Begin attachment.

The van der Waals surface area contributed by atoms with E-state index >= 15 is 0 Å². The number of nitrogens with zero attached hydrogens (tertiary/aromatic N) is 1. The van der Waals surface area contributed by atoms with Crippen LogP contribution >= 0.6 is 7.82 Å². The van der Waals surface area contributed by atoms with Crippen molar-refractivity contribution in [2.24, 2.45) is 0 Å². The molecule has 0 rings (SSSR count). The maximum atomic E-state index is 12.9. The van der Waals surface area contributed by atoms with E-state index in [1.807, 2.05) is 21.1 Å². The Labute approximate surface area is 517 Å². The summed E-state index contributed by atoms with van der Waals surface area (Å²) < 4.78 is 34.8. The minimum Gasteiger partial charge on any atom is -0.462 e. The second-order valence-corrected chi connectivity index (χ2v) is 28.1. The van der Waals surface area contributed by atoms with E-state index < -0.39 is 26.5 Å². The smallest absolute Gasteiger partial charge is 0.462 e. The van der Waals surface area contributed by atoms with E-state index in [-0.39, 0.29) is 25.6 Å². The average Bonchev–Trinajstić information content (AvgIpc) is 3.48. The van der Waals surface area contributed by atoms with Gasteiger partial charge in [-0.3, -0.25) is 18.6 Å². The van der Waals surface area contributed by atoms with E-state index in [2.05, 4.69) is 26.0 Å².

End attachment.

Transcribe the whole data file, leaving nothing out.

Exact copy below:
The van der Waals surface area contributed by atoms with E-state index >= 15 is 0 Å². The number of nitrogens with zero attached hydrogens (tertiary/aromatic N) is 1. The van der Waals surface area contributed by atoms with Crippen LogP contribution >= 0.6 is 7.82 Å². The van der Waals surface area contributed by atoms with Crippen molar-refractivity contribution in [2.24, 2.45) is 0 Å². The molecule has 0 rings (SSSR count). The maximum atomic E-state index is 12.9. The van der Waals surface area contributed by atoms with E-state index in [1.807, 2.05) is 21.1 Å². The Labute approximate surface area is 517 Å². The summed E-state index contributed by atoms with van der Waals surface area (Å²) < 4.78 is 34.8. The minimum Gasteiger partial charge on any atom is -0.462 e. The second-order valence-corrected chi connectivity index (χ2v) is 28.1. The van der Waals surface area contributed by atoms with E-state index < -0.39 is 26.5 Å². The smallest absolute Gasteiger partial charge is 0.462 e. The van der Waals surface area contributed by atoms with E-state index in [-0.39, 0.29) is 25.6 Å². The average Bonchev–Trinajstić information content (AvgIpc) is 3.48. The van der Waals surface area contributed by atoms with Gasteiger partial charge in [-0.3, -0.25) is 18.6 Å². The van der Waals surface area contributed by atoms with E-state index in [2.05, 4.69) is 26.0 Å².